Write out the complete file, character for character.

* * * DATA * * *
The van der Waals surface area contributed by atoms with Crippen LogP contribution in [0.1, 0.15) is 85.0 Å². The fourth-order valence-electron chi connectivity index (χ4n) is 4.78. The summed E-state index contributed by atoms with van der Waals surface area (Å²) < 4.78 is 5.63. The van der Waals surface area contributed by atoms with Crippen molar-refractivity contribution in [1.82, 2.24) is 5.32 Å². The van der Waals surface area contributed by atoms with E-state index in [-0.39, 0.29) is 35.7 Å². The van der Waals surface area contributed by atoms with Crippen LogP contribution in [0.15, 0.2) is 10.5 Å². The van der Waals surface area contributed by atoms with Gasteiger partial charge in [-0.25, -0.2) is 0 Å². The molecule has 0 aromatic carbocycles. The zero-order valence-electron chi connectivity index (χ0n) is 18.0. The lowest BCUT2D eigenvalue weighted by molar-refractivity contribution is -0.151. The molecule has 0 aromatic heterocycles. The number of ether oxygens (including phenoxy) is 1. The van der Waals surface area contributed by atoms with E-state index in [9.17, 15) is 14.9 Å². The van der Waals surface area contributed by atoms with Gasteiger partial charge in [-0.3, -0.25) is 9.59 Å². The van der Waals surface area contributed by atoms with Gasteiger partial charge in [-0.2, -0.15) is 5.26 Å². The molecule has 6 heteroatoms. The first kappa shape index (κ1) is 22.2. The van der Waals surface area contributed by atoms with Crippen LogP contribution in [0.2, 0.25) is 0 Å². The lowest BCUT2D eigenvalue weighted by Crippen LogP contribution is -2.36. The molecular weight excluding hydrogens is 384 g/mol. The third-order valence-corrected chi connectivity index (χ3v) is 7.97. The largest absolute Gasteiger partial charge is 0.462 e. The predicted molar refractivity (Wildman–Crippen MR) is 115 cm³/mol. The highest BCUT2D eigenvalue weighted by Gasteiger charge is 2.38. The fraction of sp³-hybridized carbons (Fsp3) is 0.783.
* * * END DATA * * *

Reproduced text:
The van der Waals surface area contributed by atoms with Crippen LogP contribution in [0.1, 0.15) is 85.0 Å². The fourth-order valence-electron chi connectivity index (χ4n) is 4.78. The summed E-state index contributed by atoms with van der Waals surface area (Å²) < 4.78 is 5.63. The van der Waals surface area contributed by atoms with Crippen molar-refractivity contribution in [1.82, 2.24) is 5.32 Å². The van der Waals surface area contributed by atoms with E-state index in [-0.39, 0.29) is 35.7 Å². The van der Waals surface area contributed by atoms with Crippen LogP contribution in [0.15, 0.2) is 10.5 Å². The van der Waals surface area contributed by atoms with Gasteiger partial charge in [-0.25, -0.2) is 0 Å². The molecule has 0 aromatic carbocycles. The zero-order valence-electron chi connectivity index (χ0n) is 18.0. The lowest BCUT2D eigenvalue weighted by molar-refractivity contribution is -0.151. The molecule has 0 aromatic heterocycles. The number of ether oxygens (including phenoxy) is 1. The van der Waals surface area contributed by atoms with E-state index in [9.17, 15) is 14.9 Å². The van der Waals surface area contributed by atoms with Gasteiger partial charge in [-0.3, -0.25) is 9.59 Å². The van der Waals surface area contributed by atoms with Gasteiger partial charge in [-0.2, -0.15) is 5.26 Å². The molecule has 6 heteroatoms. The first kappa shape index (κ1) is 22.2. The van der Waals surface area contributed by atoms with Crippen LogP contribution in [0.2, 0.25) is 0 Å². The lowest BCUT2D eigenvalue weighted by Crippen LogP contribution is -2.36. The molecular weight excluding hydrogens is 384 g/mol. The third-order valence-corrected chi connectivity index (χ3v) is 7.97. The largest absolute Gasteiger partial charge is 0.462 e. The predicted molar refractivity (Wildman–Crippen MR) is 115 cm³/mol. The highest BCUT2D eigenvalue weighted by Gasteiger charge is 2.38. The fraction of sp³-hybridized carbons (Fsp3) is 0.783.